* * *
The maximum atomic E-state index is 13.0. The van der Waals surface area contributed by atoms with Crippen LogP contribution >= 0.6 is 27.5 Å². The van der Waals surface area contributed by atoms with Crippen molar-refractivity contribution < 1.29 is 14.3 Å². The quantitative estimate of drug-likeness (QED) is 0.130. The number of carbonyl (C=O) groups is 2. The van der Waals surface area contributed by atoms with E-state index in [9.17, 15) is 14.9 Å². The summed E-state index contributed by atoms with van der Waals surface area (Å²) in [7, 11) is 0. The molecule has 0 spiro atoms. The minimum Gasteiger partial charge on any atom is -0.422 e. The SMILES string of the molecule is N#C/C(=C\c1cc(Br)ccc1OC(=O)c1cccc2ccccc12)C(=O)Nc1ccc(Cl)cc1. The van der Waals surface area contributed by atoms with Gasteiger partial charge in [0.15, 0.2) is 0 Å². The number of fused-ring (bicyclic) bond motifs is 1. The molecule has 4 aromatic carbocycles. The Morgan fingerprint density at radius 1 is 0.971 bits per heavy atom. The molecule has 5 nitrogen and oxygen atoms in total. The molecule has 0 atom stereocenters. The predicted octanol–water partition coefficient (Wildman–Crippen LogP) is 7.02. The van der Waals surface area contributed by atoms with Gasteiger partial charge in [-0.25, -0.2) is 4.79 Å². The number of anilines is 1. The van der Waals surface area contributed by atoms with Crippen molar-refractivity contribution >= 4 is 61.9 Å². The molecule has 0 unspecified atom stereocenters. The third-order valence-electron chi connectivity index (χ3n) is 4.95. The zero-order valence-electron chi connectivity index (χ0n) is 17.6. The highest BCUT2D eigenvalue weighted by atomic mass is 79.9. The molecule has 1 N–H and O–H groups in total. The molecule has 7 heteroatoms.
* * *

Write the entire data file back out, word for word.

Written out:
The maximum atomic E-state index is 13.0. The van der Waals surface area contributed by atoms with Crippen LogP contribution >= 0.6 is 27.5 Å². The van der Waals surface area contributed by atoms with Crippen molar-refractivity contribution < 1.29 is 14.3 Å². The quantitative estimate of drug-likeness (QED) is 0.130. The number of carbonyl (C=O) groups is 2. The van der Waals surface area contributed by atoms with E-state index in [9.17, 15) is 14.9 Å². The summed E-state index contributed by atoms with van der Waals surface area (Å²) in [7, 11) is 0. The molecule has 0 spiro atoms. The minimum Gasteiger partial charge on any atom is -0.422 e. The SMILES string of the molecule is N#C/C(=C\c1cc(Br)ccc1OC(=O)c1cccc2ccccc12)C(=O)Nc1ccc(Cl)cc1. The van der Waals surface area contributed by atoms with Gasteiger partial charge in [0.15, 0.2) is 0 Å². The number of fused-ring (bicyclic) bond motifs is 1. The molecule has 4 aromatic carbocycles. The Morgan fingerprint density at radius 1 is 0.971 bits per heavy atom. The molecule has 5 nitrogen and oxygen atoms in total. The molecule has 0 atom stereocenters. The predicted octanol–water partition coefficient (Wildman–Crippen LogP) is 7.02. The van der Waals surface area contributed by atoms with Gasteiger partial charge in [-0.25, -0.2) is 4.79 Å². The number of anilines is 1. The van der Waals surface area contributed by atoms with Crippen molar-refractivity contribution >= 4 is 61.9 Å². The molecule has 0 unspecified atom stereocenters. The third-order valence-electron chi connectivity index (χ3n) is 4.95. The zero-order valence-electron chi connectivity index (χ0n) is 17.6. The highest BCUT2D eigenvalue weighted by atomic mass is 79.9. The molecule has 1 N–H and O–H groups in total. The molecule has 7 heteroatoms.